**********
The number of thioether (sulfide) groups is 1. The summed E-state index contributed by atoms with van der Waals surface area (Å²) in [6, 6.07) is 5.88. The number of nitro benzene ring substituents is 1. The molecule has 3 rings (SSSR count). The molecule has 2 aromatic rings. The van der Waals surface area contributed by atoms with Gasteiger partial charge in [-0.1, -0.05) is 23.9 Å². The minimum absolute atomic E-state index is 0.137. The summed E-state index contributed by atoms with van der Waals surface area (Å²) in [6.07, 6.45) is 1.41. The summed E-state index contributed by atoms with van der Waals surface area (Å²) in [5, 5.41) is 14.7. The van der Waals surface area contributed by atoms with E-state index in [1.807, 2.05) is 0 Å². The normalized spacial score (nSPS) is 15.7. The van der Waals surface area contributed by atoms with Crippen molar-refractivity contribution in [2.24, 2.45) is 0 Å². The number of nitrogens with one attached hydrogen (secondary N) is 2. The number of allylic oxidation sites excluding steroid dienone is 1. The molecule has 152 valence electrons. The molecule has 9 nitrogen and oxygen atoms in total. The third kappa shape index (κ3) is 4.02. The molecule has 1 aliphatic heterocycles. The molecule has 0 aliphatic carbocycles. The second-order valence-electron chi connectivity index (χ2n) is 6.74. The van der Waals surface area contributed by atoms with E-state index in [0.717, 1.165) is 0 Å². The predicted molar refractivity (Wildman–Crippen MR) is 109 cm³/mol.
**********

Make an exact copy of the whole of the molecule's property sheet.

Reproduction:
The number of thioether (sulfide) groups is 1. The summed E-state index contributed by atoms with van der Waals surface area (Å²) in [6, 6.07) is 5.88. The number of nitro benzene ring substituents is 1. The molecule has 3 rings (SSSR count). The molecule has 2 aromatic rings. The van der Waals surface area contributed by atoms with Gasteiger partial charge in [-0.1, -0.05) is 23.9 Å². The minimum absolute atomic E-state index is 0.137. The summed E-state index contributed by atoms with van der Waals surface area (Å²) in [6.07, 6.45) is 1.41. The summed E-state index contributed by atoms with van der Waals surface area (Å²) in [5, 5.41) is 14.7. The van der Waals surface area contributed by atoms with E-state index in [1.807, 2.05) is 0 Å². The normalized spacial score (nSPS) is 15.7. The van der Waals surface area contributed by atoms with Crippen molar-refractivity contribution in [2.24, 2.45) is 0 Å². The number of nitrogens with one attached hydrogen (secondary N) is 2. The number of allylic oxidation sites excluding steroid dienone is 1. The molecule has 152 valence electrons. The molecule has 9 nitrogen and oxygen atoms in total. The third kappa shape index (κ3) is 4.02. The molecule has 1 aliphatic heterocycles. The molecule has 0 aliphatic carbocycles. The second-order valence-electron chi connectivity index (χ2n) is 6.74. The van der Waals surface area contributed by atoms with E-state index in [0.717, 1.165) is 0 Å². The predicted molar refractivity (Wildman–Crippen MR) is 109 cm³/mol.